Scholarships and bursaries

Scholarships and bursaries

The University of Nottingham offers a wide range of bursaries and scholarships. These funds can provide you with an additional source of non-repayable financial help. For up to date information regarding tuition fees, visit our fees and finance pages.

Faculty-specific funding

In addition to the above, students applying to the Faculty of Engineering may be eligible for faculty-specific or industry scholarships.

Home students*

Over one third of our UK students receive our means-tested core bursary, worth up to £1,000 a year. Full details can be found on our financial support pages.

* A 'home' student is one who meets certain UK residence criteria. These are the same criteria as apply to eligibility for home funding from Student Finance.

International students

We offer a range of international undergraduate scholarships for high-achieving international scholars who can put their Nottingham degree to great use in their careers.

International scholarships


Alongside an accredited engineering degree, you will have a broad knowledge of engineering science and engineering design - the essential skills to work in industry as a mechanical engineer. You will have developed skills in problem solving through group and individual project work and have an appreciation of the business environment in which engineers work.

Our graduates work for a diverse range of employment sectors with companies including:

  • Jaguar Land Rover
  • Tata Steel
  • Procter & Gamble
  • Rolls-Royce
  • Ford
  • Thales

Average starting salary and career progression

83.2% of undergraduates from the Department of Mechanical, Materials and Manufacturing Engineering secured graduate level employment or further study within 15 months of graduation. The average annual salary for these graduates was £29,073.*

* HESA Graduate Outcomes 2020. The Graduate Outcomes % is derived using The Guardian University Guide methodology. The average annual salary is based on graduates working full-time within the UK.

Studying for a degree at the University of Nottingham will provide you with the type of skills and experiences that will prove invaluable in any career, whichever direction you decide to take.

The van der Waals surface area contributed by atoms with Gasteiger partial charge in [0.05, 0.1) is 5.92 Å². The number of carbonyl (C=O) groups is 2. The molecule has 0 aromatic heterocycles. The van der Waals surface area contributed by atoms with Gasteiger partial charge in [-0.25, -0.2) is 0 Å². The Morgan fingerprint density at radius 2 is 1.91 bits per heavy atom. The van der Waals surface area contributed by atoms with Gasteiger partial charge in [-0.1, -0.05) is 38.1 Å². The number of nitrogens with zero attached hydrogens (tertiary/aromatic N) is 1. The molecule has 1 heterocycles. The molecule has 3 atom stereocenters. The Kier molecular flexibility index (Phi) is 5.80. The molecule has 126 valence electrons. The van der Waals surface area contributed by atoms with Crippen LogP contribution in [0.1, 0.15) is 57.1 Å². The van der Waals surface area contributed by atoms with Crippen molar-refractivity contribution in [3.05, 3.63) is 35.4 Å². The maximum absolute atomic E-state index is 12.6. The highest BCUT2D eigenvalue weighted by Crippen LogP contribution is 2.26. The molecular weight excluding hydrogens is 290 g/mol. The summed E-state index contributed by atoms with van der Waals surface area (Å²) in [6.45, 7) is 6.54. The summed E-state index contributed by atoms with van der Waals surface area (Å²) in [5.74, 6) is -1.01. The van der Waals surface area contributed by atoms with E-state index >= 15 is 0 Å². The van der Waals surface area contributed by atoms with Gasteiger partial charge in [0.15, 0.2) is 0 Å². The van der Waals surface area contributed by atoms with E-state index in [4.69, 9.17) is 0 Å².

Throughout your time with us, our Careers and Employability Service can work with you to improve your employability skills even further; assisting with job or course applications, searching for appropriate work experience placements and hosting events to bring you closer to a wide range of prospective employers.

Have a look at our careers page for an overview of all the employability support and opportunities that we provide to current students.

The University of Nottingham is consistently named as one of the most targeted universities by Britain’s leading graduate employers (Ranked in the top ten in The Graduate Market in 2013-2020, High Fliers Research).

Institution of Mechanical Engineers (IMechE)

the Institution of Mechanical Engineers (IMechE) and provides you with some or all of the underpinning knowledge, understanding and skills for eventual registration as an Incorporated (IEng) or Chartered Engineer (CEng).

Accreditation is a mark of assurance that the degree meets the standards set by the Engineering Council in the UK Standard for Professional Engineering Competence (UKSPEC).

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" This course has enhanced my love for engineering and I have thoroughly enjoyed the diversity of the engineering modules involved. It has given me the opportunity to explore different sectors and has helped me decide what I want to specialise in. "
Maryam Sebzali

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Important information

This online prospectus has been drafted in advance of the academic year to which it applies. Every effort has been made to ensure that the information is accurate at the time of publishing, but changes (for example to course content) are likely to occur given the interval between publishing and commencement of the course. It is therefore very important to check this website for any updates before you apply for the course where there has been an interval between you reading this website and applying.